Price When Reviewed: 89 . 342
Pros: pros: Entirely new specification system has 2,000+ colours; dedicated printing ink mixers; logical numbering system; easy software picker and palette creation.
Cons: Does not completely duplicate original PMS colours; potential confusion between sRGB/Adobe RGB; no CMYK process print samples; tiny software window.
Goe is the first entirely new colour-specification system from Pantone since it first introduced its Pantone Matching System (PMS) in 1963. It provides a completely new set of 2,058 solid colours – almost double the 1,114 of PMS.
In particular, there are more blues and greens. These are ‘solid’ colours, with no metallics or special effects, though there’s provision for additional colours in future. The system is primarily intended for printed spot colours, but works just as well with on-screen media. At this stage, it supports only coated (glossy) printing papers.
You can buy Goe in two kits. For £89 you get the GoeGuide fan-out swatch book for coated papers, plus myPantone Palettes colour picker software (for Mac OS X or Windows).
For £342, you also get the two-volume GoeSticks set – hundreds of ring-bound pages of little self-adhesive printed chip samples, six per colour, that you can attach to roughs or proofs, or experiment with on plastic ‘playground’ sheets provided. This pricier set comes with a fancy red and chrome-coloured plastic storage case, which looks great.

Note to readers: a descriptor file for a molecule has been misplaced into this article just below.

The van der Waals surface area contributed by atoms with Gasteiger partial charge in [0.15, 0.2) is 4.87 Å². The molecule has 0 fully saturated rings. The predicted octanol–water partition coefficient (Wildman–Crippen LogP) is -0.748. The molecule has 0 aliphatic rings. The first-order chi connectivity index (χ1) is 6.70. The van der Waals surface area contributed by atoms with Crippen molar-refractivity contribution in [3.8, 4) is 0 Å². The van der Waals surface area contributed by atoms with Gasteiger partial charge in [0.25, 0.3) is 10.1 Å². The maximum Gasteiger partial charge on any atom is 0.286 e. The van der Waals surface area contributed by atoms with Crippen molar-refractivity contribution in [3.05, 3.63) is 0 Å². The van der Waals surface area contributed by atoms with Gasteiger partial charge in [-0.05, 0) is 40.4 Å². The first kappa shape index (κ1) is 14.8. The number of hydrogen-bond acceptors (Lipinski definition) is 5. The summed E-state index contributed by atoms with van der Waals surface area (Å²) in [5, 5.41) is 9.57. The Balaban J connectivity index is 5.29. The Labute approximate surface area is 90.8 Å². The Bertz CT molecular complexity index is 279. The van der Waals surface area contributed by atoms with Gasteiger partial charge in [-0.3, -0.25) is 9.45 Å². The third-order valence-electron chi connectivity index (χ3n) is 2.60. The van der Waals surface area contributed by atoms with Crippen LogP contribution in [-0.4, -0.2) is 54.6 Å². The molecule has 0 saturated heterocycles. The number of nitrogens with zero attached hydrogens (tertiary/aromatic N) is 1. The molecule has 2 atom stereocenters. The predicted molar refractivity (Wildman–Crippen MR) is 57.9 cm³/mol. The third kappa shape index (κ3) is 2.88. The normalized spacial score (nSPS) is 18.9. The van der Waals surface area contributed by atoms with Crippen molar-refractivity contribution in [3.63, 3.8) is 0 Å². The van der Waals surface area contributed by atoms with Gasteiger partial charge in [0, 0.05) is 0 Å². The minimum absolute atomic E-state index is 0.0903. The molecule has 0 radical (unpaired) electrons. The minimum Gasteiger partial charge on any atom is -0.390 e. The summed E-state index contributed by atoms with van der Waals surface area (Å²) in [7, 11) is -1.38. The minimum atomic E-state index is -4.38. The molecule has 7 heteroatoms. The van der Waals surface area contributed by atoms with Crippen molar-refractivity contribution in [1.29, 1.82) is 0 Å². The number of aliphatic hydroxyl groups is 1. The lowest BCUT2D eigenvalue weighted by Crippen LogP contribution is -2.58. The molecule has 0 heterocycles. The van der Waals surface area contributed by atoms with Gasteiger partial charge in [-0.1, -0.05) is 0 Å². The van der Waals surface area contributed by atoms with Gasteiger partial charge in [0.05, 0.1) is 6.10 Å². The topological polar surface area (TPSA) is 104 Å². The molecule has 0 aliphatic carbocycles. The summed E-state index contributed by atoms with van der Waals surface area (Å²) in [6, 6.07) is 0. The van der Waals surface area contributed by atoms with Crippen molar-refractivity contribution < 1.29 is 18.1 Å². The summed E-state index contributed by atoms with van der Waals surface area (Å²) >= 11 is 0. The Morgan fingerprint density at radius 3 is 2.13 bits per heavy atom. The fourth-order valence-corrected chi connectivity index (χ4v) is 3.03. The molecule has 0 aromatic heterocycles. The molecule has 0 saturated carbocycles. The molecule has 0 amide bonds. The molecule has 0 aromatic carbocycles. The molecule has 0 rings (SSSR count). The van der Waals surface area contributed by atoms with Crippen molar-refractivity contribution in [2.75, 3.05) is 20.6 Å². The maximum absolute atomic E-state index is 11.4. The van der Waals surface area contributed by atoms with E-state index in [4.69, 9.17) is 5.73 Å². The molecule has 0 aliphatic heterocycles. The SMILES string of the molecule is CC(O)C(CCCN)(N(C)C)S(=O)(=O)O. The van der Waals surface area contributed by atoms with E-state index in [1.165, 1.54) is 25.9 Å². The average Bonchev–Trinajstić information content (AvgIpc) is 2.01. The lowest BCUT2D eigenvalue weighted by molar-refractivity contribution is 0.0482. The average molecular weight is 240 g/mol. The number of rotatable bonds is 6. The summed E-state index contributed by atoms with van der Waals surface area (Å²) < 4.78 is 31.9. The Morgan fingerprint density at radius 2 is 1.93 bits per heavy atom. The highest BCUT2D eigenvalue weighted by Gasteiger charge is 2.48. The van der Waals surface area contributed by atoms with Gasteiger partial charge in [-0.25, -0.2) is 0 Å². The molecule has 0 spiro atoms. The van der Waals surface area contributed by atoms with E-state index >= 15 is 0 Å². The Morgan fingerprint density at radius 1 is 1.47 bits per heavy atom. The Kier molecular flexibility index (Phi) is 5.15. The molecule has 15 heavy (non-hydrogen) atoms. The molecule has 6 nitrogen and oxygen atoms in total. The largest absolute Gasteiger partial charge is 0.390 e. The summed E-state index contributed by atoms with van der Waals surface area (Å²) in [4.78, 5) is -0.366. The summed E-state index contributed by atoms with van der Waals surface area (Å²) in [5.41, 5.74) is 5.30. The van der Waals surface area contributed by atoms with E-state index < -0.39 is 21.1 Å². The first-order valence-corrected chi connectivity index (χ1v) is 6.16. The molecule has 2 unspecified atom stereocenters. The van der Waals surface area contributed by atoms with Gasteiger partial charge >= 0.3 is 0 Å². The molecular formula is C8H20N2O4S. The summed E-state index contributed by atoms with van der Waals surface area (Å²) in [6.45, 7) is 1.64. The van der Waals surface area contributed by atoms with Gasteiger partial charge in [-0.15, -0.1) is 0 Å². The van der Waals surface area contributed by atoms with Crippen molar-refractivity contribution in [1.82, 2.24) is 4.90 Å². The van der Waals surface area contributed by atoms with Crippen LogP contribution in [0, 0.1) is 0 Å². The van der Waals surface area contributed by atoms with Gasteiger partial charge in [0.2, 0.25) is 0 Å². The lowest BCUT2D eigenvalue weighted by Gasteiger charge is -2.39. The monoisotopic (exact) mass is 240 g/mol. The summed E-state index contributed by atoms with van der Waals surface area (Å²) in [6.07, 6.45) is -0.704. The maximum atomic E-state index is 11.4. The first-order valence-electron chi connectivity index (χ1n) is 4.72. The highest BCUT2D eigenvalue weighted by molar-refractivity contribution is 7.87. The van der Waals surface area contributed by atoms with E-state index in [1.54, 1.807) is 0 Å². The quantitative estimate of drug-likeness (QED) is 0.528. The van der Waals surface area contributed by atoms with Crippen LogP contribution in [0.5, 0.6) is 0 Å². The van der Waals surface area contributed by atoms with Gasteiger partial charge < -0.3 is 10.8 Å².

Down at the production end, there’s a new set of inks for printing presses, such as offset litho and flexo process, to allow any Goe colour to be mixed from 10 base colours plus a clear ink. The original Pantone Matching System required 13 base inks.
However – and this is an important point – Goe is not a complete replacement for PMS. Pantone hasn’t attempted to duplicate every PMS colour within Goe. There’s no guarantee that you’ll find a precise match in Goe for a particular PMS number.